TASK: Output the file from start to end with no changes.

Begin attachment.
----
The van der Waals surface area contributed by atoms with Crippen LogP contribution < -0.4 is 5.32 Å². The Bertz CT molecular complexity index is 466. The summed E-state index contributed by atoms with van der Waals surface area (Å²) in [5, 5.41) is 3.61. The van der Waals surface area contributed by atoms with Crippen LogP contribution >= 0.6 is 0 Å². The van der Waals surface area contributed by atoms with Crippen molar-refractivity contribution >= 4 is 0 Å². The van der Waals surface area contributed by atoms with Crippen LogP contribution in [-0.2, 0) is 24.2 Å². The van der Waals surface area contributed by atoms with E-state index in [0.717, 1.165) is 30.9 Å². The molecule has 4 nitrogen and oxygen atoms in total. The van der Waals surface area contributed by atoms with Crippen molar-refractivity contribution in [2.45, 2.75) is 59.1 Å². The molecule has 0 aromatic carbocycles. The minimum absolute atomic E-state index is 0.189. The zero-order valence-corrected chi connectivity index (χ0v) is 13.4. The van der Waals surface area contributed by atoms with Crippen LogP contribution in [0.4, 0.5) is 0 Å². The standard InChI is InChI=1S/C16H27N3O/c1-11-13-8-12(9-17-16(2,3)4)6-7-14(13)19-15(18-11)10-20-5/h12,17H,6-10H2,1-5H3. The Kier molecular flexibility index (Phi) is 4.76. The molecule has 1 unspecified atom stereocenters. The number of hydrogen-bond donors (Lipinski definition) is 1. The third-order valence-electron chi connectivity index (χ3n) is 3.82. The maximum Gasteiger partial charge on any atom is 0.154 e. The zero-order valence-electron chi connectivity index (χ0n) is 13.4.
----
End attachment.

The van der Waals surface area contributed by atoms with Crippen LogP contribution < -0.4 is 5.32 Å². The Bertz CT molecular complexity index is 466. The summed E-state index contributed by atoms with van der Waals surface area (Å²) in [5, 5.41) is 3.61. The van der Waals surface area contributed by atoms with Crippen LogP contribution >= 0.6 is 0 Å². The van der Waals surface area contributed by atoms with Crippen molar-refractivity contribution >= 4 is 0 Å². The van der Waals surface area contributed by atoms with Crippen LogP contribution in [-0.2, 0) is 24.2 Å². The van der Waals surface area contributed by atoms with E-state index in [0.717, 1.165) is 30.9 Å². The molecule has 4 nitrogen and oxygen atoms in total. The van der Waals surface area contributed by atoms with Crippen molar-refractivity contribution in [2.45, 2.75) is 59.1 Å². The molecule has 0 aromatic carbocycles. The minimum absolute atomic E-state index is 0.189. The zero-order valence-corrected chi connectivity index (χ0v) is 13.4. The van der Waals surface area contributed by atoms with Crippen LogP contribution in [0.4, 0.5) is 0 Å². The standard InChI is InChI=1S/C16H27N3O/c1-11-13-8-12(9-17-16(2,3)4)6-7-14(13)19-15(18-11)10-20-5/h12,17H,6-10H2,1-5H3. The Kier molecular flexibility index (Phi) is 4.76. The molecule has 1 unspecified atom stereocenters. The number of hydrogen-bond donors (Lipinski definition) is 1. The third-order valence-electron chi connectivity index (χ3n) is 3.82. The maximum Gasteiger partial charge on any atom is 0.154 e. The zero-order valence-electron chi connectivity index (χ0n) is 13.4.